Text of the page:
And then here we have the crunchy cons. It was so terrific to be affirmed in the things I’ve been struggling with and yearning for in recent years. Along with the distributist writers I’ve been studying, I can now see a logical and necessary connection between the kind of communitarian radicalism of my youth and the religious and cultural traditionalism I’ve embraced in my 40s. My intellectual and spiritual world has a coherence that I couldn’t recognize in the polarized, hysterical world defined by Fox News and MSNBC.
I’m trying to apply some of these concepts in my professional life as well as my personal life. These days I train teachers who aspire to be administrators in public schools. This is an awkward place to be since I’ve become extremely dissatisfied with traditional pedagogical methods that still predominate in both public and parochial schools. I’ve come to have a radical confidence in families and the communities they voluntarily populate to shape the learning experiences of their children, and I write about this sometimes on my blog: http://schoolleader.typepad.com.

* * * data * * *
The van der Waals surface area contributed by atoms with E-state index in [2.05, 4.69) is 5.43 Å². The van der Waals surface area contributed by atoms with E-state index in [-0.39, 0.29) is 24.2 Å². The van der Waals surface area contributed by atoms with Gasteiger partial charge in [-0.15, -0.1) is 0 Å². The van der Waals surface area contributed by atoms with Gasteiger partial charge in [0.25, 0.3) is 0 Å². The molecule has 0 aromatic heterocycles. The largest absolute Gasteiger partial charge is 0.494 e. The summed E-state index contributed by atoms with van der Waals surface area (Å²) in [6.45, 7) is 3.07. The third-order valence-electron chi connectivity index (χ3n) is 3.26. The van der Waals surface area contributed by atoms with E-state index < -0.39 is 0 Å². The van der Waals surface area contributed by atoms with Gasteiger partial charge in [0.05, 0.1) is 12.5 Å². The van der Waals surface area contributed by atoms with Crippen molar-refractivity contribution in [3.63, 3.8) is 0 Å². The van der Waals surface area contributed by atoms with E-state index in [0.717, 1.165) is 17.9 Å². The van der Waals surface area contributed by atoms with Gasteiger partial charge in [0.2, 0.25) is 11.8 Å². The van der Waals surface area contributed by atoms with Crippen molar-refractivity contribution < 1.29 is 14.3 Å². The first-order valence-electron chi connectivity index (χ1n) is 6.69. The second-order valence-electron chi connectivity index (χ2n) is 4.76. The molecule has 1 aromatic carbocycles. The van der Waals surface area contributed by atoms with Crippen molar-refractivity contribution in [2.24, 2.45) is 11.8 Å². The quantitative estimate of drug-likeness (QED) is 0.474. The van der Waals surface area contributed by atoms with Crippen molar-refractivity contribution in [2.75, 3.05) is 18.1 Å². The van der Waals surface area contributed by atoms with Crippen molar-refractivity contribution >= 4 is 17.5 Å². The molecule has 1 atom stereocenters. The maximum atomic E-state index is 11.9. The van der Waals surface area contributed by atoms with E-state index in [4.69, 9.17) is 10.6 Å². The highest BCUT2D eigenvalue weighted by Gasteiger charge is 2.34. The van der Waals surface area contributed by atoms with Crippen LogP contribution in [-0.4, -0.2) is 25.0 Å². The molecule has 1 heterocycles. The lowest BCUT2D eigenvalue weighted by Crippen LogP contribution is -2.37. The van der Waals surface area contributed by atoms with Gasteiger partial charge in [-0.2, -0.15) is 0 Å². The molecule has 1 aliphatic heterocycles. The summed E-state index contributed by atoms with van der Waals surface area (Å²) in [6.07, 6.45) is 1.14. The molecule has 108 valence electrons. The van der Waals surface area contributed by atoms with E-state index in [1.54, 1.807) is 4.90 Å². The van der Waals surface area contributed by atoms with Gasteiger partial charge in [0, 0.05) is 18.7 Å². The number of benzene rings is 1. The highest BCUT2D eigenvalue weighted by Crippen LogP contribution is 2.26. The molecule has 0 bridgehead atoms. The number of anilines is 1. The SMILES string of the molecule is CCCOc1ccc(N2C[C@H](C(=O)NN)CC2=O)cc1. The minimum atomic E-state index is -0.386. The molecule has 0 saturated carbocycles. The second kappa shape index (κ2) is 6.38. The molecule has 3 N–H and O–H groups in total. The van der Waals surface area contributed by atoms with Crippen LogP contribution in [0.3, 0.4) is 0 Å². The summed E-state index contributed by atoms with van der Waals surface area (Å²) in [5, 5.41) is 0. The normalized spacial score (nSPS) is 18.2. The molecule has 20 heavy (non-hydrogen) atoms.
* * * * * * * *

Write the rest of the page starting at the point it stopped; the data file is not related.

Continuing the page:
For me personally this means that I’ll probably be sending my kids to the local Catholic school, at least while they are still young, but I’m also constantly reflecting on the possibilities of homeschooling them at some point, and how I could do that effectively, and that what means for someone who works within the institutions of traditional schooling. I don’t know if what I’m doing really qualifies as the Benedict Option, since I remain deeply immersed in the world of public schools, but it feels nevetheless a kind of prophetic calling to be in this world, but not of it, and witness to a different set of values and assumptions.